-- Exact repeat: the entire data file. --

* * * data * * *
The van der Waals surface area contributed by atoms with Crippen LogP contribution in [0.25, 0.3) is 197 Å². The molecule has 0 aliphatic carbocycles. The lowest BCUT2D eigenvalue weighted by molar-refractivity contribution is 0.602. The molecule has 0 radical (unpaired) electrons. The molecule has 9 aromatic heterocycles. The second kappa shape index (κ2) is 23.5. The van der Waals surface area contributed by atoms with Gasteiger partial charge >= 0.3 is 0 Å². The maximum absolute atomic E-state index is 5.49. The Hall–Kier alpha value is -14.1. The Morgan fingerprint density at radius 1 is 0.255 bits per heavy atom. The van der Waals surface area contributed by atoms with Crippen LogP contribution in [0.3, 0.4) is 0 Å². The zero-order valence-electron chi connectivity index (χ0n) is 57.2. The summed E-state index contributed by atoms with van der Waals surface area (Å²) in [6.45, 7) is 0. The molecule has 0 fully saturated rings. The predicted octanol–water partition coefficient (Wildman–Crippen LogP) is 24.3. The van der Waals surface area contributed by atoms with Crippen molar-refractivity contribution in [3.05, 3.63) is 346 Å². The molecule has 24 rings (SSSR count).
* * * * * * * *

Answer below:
The van der Waals surface area contributed by atoms with Crippen LogP contribution in [0.25, 0.3) is 197 Å². The molecule has 0 aliphatic carbocycles. The lowest BCUT2D eigenvalue weighted by molar-refractivity contribution is 0.602. The molecule has 0 radical (unpaired) electrons. The molecule has 9 aromatic heterocycles. The second kappa shape index (κ2) is 23.5. The van der Waals surface area contributed by atoms with Gasteiger partial charge >= 0.3 is 0 Å². The maximum absolute atomic E-state index is 5.49. The Hall–Kier alpha value is -14.1. The Morgan fingerprint density at radius 1 is 0.255 bits per heavy atom. The van der Waals surface area contributed by atoms with Crippen LogP contribution in [0.3, 0.4) is 0 Å². The zero-order valence-electron chi connectivity index (χ0n) is 57.2. The summed E-state index contributed by atoms with van der Waals surface area (Å²) in [6.45, 7) is 0. The molecule has 0 fully saturated rings. The predicted octanol–water partition coefficient (Wildman–Crippen LogP) is 24.3. The van der Waals surface area contributed by atoms with Crippen molar-refractivity contribution in [3.05, 3.63) is 346 Å². The molecule has 24 rings (SSSR count).